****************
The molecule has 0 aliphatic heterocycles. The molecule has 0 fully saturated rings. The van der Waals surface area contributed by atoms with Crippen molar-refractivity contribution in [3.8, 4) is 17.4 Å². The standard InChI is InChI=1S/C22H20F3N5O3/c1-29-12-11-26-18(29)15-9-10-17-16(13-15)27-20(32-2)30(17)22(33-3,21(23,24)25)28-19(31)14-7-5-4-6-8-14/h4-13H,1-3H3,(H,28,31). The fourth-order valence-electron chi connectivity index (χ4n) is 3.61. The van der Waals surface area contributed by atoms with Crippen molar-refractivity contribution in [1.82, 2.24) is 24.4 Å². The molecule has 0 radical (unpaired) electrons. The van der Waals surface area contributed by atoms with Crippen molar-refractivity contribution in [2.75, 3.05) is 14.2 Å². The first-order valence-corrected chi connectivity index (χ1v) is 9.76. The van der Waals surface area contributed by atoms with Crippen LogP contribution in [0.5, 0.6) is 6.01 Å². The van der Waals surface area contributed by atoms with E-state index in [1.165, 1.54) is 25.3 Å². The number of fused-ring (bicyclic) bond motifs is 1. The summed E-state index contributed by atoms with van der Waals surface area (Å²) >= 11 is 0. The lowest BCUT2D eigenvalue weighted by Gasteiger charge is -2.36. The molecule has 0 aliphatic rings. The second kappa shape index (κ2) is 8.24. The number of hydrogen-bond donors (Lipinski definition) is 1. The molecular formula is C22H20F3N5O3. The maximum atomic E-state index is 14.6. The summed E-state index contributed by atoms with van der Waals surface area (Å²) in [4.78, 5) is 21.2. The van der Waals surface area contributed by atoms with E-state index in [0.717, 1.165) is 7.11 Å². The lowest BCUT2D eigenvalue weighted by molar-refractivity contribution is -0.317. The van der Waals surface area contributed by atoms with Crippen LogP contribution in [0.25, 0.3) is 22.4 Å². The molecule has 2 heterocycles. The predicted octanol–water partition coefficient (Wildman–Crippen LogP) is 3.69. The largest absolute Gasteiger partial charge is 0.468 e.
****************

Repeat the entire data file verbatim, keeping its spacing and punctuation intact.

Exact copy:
The molecule has 0 aliphatic heterocycles. The molecule has 0 fully saturated rings. The van der Waals surface area contributed by atoms with Crippen molar-refractivity contribution in [3.8, 4) is 17.4 Å². The standard InChI is InChI=1S/C22H20F3N5O3/c1-29-12-11-26-18(29)15-9-10-17-16(13-15)27-20(32-2)30(17)22(33-3,21(23,24)25)28-19(31)14-7-5-4-6-8-14/h4-13H,1-3H3,(H,28,31). The fourth-order valence-electron chi connectivity index (χ4n) is 3.61. The van der Waals surface area contributed by atoms with Crippen molar-refractivity contribution in [1.82, 2.24) is 24.4 Å². The molecule has 0 radical (unpaired) electrons. The van der Waals surface area contributed by atoms with Crippen molar-refractivity contribution in [2.75, 3.05) is 14.2 Å². The first-order valence-corrected chi connectivity index (χ1v) is 9.76. The van der Waals surface area contributed by atoms with Crippen LogP contribution in [0.5, 0.6) is 6.01 Å². The van der Waals surface area contributed by atoms with E-state index in [1.165, 1.54) is 25.3 Å². The number of fused-ring (bicyclic) bond motifs is 1. The summed E-state index contributed by atoms with van der Waals surface area (Å²) >= 11 is 0. The lowest BCUT2D eigenvalue weighted by Gasteiger charge is -2.36. The molecule has 0 aliphatic rings. The second kappa shape index (κ2) is 8.24. The number of hydrogen-bond donors (Lipinski definition) is 1. The molecular formula is C22H20F3N5O3. The maximum atomic E-state index is 14.6. The summed E-state index contributed by atoms with van der Waals surface area (Å²) in [4.78, 5) is 21.2. The van der Waals surface area contributed by atoms with E-state index in [0.717, 1.165) is 7.11 Å². The lowest BCUT2D eigenvalue weighted by molar-refractivity contribution is -0.317. The van der Waals surface area contributed by atoms with Crippen LogP contribution in [0.25, 0.3) is 22.4 Å². The molecule has 2 heterocycles. The predicted octanol–water partition coefficient (Wildman–Crippen LogP) is 3.69. The largest absolute Gasteiger partial charge is 0.468 e.